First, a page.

“Consequently, we are promoting the Public Private Partnership (PPP) model in order to provide an alternative source for key development projects and programmes. This initiative aligns with the NDDC mandate, as well as the sustainable development goals 17, which focuses on partnerships.

    “This model is designed to communicate a new phase for the commission, which will create a new gateway of opportunities for foreign and local investors, captains of industry and multinational agencies. Working together, we will build a new Niger Delta that fulfills the mandate of the NDDC, and of a region that is indeed socially stable, economically prosperous, ecologically regenerative and politically peaceful,” he said.

    He described the conference as vital because it helped to revive the platform for the PSD forum earlier created as part of the regional master plan implementation guidelines, to bring all service providers and project implementers to the same table.

    Ogbuku said the conference also afforded all the stakeholders the opportunity and incentive to pool their resources together, as well as initiate projects and programmes within the obligatory goal of building a better region and empowering the people.

    “In the end, we all will be in a better position to achieve the different aspects and levels of our collective mandate to facilitate the sustainable development of the Niger Delta into a region of our shared aspirations and dreams.” Ogbuku said.

    The Permanent Secretary, Ministry of Niger Delta Affairs, Dr. Shuaib Belgore, was full of praise to the management of the commission for the initiatives, which he said, had not happened in a long while and the first since the ministry started supervising the Commission.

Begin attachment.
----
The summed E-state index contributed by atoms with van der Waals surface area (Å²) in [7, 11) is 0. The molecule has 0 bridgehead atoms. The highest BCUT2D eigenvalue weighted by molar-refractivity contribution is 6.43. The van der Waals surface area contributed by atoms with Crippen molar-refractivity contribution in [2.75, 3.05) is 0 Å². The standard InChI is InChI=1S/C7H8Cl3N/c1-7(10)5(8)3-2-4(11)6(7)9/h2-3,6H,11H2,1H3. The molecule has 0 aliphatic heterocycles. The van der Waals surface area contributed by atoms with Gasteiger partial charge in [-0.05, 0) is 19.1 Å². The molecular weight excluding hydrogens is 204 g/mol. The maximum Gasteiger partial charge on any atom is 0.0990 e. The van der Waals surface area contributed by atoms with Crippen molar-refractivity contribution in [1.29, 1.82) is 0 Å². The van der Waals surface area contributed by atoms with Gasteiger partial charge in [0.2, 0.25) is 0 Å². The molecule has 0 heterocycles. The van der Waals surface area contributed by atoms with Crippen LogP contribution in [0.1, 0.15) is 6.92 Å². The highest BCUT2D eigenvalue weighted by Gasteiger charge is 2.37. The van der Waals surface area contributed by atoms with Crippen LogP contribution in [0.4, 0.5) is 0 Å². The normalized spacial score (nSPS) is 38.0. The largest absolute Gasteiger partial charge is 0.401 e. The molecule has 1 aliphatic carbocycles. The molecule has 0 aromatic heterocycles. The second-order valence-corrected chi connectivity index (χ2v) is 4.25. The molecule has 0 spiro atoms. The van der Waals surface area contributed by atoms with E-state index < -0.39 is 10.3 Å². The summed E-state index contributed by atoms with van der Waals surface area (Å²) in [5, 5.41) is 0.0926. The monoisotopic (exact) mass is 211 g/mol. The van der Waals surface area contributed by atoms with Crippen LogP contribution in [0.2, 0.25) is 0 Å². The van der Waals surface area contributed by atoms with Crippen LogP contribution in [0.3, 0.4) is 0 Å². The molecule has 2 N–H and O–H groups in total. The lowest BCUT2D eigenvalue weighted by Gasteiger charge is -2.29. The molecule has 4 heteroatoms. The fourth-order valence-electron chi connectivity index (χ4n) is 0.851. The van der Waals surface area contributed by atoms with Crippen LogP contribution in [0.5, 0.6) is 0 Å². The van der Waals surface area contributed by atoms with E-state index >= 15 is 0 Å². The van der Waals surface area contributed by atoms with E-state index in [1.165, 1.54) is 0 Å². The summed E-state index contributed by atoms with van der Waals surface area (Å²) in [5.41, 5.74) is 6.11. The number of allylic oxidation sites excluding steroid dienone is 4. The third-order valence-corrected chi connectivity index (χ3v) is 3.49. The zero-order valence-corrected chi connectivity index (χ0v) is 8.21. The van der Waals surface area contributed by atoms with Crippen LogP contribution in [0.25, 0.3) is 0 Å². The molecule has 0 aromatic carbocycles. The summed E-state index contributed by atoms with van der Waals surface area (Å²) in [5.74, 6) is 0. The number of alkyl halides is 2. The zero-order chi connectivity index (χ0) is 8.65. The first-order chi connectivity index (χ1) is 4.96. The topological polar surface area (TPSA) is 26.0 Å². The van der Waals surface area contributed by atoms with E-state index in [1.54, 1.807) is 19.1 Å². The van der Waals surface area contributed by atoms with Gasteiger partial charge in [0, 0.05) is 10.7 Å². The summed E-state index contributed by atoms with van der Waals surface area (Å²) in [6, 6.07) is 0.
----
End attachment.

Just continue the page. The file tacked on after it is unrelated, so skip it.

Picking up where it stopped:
Belgore admitted that the NDDC budgets over the years have been faced with challenges, which include belated submission, and delayed approvals, among others, leading to low/poor implementation, which the conference intended to address.

    He said: “I will encourage the Commission to continue to evolve and adopt a budgetary process that is in tandem with the stipulated provisions of the relevant Establishment Act. Sections 18 and 19 of the NDDC Act, require the Commission’s Board to submit a budget proposal of a succeeding year, not later than September 30, of the current year, thus the 2024 budget of the Commission ought to be submitted by September 30, 2023.

    “The Commission is procedurally to submit its budget proposal to the Ministry of Niger Delta Affairs, which submits to the President and Commander-in-Chief after scrutiny and review. Upon submission, the President then transmits it to the National Assembly.”

    According to him, the way forward is to embrace robust and innovative pathways anchored on transparency and stakeholders’ participation towards the right-budgeting, thus maximizing the available resources to address the most critical needs of the people.

    The permanent secretary promised that on their part as the supervising ministry, charged with the responsibility of coordinating the overall developmental efforts and activities in the Niger Delta region, they would always provide and avail the Commission of all necessary assistance needed to ensure the passage of their annual budgets, and consistent flow of statutory contributions from the federal government.

    At the end of the conference, participants made some suggestions as captured in the communique, some of which were that  the Commission should operate a lean budget that would allow and enable her to commence and complete projects within a certain and realistic budget cycle. They also said that the budget of the commission should have a spread to cover the several ethnic nationalities and communities in the region.

    “For the 2025 budget, less of new projects should be captured in order to ensure a quick completion of all ongoing projects under the 2024 budget. The timeline for the payment of contractors should not exceed 45 days, allowing a 15-day buffer after which penalties will accrue for non-payment of contractors,” the participant said among other things.